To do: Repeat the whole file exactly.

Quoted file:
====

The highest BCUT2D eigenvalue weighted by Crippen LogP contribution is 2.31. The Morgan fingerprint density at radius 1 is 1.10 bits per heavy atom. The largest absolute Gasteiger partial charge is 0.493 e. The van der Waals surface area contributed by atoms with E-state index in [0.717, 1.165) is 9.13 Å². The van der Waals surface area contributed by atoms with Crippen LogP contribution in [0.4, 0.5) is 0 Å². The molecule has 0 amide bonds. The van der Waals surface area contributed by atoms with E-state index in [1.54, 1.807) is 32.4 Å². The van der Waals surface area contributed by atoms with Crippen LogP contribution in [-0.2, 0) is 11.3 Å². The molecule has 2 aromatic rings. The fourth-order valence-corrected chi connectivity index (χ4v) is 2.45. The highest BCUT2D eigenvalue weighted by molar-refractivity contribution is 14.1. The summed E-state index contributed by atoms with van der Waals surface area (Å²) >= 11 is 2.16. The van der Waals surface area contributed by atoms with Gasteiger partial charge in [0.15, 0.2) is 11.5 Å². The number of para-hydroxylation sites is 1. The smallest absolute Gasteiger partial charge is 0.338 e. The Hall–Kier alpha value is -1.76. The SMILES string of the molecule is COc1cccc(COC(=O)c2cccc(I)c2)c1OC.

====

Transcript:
The highest BCUT2D eigenvalue weighted by Crippen LogP contribution is 2.31. The Morgan fingerprint density at radius 1 is 1.10 bits per heavy atom. The largest absolute Gasteiger partial charge is 0.493 e. The van der Waals surface area contributed by atoms with E-state index in [0.717, 1.165) is 9.13 Å². The van der Waals surface area contributed by atoms with Crippen LogP contribution in [0.4, 0.5) is 0 Å². The molecule has 0 amide bonds. The van der Waals surface area contributed by atoms with E-state index in [1.54, 1.807) is 32.4 Å². The van der Waals surface area contributed by atoms with Crippen LogP contribution in [-0.2, 0) is 11.3 Å². The molecule has 2 aromatic rings. The fourth-order valence-corrected chi connectivity index (χ4v) is 2.45. The highest BCUT2D eigenvalue weighted by molar-refractivity contribution is 14.1. The summed E-state index contributed by atoms with van der Waals surface area (Å²) >= 11 is 2.16. The van der Waals surface area contributed by atoms with Gasteiger partial charge in [0.15, 0.2) is 11.5 Å². The number of para-hydroxylation sites is 1. The smallest absolute Gasteiger partial charge is 0.338 e. The Hall–Kier alpha value is -1.76. The SMILES string of the molecule is COc1cccc(COC(=O)c2cccc(I)c2)c1OC.